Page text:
2. Trim leggy stems: If you notice any long, leggy stems on your fittonia plant, trim them back to just above a leaf node. This will promote branching and create a fuller, more compact plant.
3. Provide proper lighting: Fittonia plants prefer bright, indirect light. If your plant is not getting enough light, it may become leggy and sparse. Move it to a brighter location or provide supplemental lighting with a grow light.
4. Keep the soil consistently moist: Fittonia plants like to be kept evenly moist, so make sure to water regularly and keep the soil from drying out completely. Dry soil can cause the plant to wilt and lose leaves, making it look sparse.
5. Fertilize regularly: To encourage healthy growth and a bushy appearance, fertilize your fittonia plant every 4-6 weeks during the growing season with a balanced fertilizer.
6. Consider propagation: If your fittonia plant is not responding to the above steps, consider propagating it by taking stem cuttings and starting new plants. This can help you create a fuller, bushier plant over time.
Top 5 Types of Fittonia/ Nerve Plants
- Fortissimo: One of the most popular Fittonia varieties with large bushy foliage. Moreover, the deep green leaves of this plant are embellished with both pink and red veins, which make them more attractive to look at.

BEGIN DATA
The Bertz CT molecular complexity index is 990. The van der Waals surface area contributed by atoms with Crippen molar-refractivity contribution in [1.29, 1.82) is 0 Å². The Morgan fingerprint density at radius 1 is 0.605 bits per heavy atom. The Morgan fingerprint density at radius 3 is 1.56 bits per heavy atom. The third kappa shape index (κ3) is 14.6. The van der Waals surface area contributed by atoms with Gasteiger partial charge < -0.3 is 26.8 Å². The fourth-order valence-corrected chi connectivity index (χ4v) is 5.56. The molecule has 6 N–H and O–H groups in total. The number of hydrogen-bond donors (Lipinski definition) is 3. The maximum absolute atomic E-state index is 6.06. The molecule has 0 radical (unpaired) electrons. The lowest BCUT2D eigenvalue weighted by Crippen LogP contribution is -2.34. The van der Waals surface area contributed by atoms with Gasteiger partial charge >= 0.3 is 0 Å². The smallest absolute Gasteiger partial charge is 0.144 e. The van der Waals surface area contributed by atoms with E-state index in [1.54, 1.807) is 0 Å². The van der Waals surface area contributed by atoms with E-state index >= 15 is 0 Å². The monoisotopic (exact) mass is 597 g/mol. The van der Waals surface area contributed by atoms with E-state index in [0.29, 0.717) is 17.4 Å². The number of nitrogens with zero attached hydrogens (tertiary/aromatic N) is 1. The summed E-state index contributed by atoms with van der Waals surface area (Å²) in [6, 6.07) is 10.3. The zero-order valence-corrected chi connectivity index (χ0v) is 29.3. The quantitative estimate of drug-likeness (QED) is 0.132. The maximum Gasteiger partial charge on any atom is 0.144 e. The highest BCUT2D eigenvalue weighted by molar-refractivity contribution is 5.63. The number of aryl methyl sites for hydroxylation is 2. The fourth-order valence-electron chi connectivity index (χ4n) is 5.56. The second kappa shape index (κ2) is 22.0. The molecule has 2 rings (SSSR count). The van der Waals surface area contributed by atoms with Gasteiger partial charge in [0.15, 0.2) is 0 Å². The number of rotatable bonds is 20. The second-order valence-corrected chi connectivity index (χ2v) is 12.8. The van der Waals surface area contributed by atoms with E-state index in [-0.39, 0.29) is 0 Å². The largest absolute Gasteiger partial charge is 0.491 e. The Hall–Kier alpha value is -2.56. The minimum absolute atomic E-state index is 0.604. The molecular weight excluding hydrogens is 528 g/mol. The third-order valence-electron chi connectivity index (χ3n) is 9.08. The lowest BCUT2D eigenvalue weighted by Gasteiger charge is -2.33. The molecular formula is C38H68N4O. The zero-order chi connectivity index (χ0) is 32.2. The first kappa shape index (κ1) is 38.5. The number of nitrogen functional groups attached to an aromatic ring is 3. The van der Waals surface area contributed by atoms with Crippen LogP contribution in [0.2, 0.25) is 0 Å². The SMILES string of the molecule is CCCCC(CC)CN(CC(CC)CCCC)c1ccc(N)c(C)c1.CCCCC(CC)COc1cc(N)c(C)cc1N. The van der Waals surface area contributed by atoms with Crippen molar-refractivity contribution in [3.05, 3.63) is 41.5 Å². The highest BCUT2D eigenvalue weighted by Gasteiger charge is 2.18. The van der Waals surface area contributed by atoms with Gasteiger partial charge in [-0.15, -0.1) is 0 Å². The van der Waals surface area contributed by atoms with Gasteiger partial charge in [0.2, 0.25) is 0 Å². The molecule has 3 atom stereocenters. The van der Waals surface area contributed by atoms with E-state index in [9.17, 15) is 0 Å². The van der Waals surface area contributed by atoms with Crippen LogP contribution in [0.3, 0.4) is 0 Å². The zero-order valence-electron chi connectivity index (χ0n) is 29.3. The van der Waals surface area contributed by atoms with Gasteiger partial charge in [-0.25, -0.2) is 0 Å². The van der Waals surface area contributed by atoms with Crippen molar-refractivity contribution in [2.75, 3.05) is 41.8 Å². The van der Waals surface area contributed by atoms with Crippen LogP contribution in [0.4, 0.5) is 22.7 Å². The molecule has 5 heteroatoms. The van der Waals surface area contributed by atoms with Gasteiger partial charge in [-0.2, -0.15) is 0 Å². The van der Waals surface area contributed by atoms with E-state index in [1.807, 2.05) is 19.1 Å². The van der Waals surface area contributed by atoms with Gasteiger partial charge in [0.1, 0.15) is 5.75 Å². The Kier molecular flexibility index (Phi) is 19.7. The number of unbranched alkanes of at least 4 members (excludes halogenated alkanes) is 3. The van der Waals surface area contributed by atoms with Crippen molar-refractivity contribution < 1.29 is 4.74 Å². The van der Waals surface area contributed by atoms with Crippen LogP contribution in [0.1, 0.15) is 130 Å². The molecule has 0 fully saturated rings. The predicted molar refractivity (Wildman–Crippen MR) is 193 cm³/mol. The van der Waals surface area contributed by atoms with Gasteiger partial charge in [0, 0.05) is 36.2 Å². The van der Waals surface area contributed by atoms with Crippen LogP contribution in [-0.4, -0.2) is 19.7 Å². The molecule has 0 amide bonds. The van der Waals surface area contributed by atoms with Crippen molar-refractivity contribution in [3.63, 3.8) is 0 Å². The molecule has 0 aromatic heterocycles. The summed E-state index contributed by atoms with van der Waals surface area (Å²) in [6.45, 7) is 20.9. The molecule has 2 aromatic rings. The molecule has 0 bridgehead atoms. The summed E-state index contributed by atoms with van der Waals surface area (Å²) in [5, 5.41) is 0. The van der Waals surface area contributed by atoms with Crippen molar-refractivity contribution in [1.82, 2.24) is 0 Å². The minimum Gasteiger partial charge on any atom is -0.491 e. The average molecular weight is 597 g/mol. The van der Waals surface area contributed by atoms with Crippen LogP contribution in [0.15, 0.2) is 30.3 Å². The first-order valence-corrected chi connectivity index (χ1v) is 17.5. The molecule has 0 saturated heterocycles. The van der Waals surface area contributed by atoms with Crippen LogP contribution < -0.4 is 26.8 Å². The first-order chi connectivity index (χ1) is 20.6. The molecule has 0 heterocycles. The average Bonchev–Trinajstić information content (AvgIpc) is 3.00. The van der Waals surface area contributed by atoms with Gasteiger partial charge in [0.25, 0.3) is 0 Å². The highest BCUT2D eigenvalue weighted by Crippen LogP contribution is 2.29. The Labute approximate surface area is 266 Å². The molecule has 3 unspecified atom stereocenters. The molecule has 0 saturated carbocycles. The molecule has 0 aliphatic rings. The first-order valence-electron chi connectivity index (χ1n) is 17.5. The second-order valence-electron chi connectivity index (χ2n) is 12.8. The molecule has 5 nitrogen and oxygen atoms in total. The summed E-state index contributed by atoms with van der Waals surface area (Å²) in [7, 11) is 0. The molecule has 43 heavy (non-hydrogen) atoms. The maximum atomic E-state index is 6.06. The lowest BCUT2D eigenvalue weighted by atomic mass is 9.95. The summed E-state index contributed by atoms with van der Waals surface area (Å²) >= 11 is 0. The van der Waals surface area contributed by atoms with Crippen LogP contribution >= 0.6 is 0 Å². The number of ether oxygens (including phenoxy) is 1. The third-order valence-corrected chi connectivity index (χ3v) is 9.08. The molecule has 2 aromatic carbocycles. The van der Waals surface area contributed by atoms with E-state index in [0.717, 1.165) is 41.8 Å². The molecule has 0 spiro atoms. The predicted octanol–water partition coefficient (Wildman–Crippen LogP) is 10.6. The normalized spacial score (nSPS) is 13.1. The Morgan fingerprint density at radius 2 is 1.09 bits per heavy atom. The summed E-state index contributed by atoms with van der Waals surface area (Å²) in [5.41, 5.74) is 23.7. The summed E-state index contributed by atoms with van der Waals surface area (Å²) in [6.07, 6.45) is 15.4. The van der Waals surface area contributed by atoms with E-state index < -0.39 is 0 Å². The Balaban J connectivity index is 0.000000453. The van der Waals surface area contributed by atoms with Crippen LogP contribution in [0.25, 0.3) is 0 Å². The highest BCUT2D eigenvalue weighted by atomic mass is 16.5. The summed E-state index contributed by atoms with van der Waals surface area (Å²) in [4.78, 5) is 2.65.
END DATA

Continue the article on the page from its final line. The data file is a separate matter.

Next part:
- Pink Star: This type has small and wavy leaves with broad veins. The pink-colored veins give this Fittonia type a unique look from its other equivalents.
- White Anne: One of the most prevalent types of Fittonia that grows medium-size leaves with curly edges. The gorgeous white hue on deep green leaves makes this plant livelier to resemble.
- Juanita: This is another exclusive genus of Fittonia that grows a very exceptional type of leaves. Leaves of this Fittonia plant display vibrant red veins over the deep green background with a delightful pinkish hue.
- Red Vein: Red vein Fittonia looks supremely eye-catchy when placed in a room due to the bold red veins of leaves over a dark-green surface. This plant needs a larger pot to spread its roots and thrive properly.
Benefits of Fittonia: Why grow nerve plants?
- These plants are air purifiers and thus bring the carbon dioxide levels down in your room
- They make your house climate healthier by controlling nitrogen dioxide level
- Also, Fittonia helps to reduce benzene or benzol, toluene from the air as well and acts as a purifier.
- As it works as an air cleanser, Fittonia also increases the humidity around the plant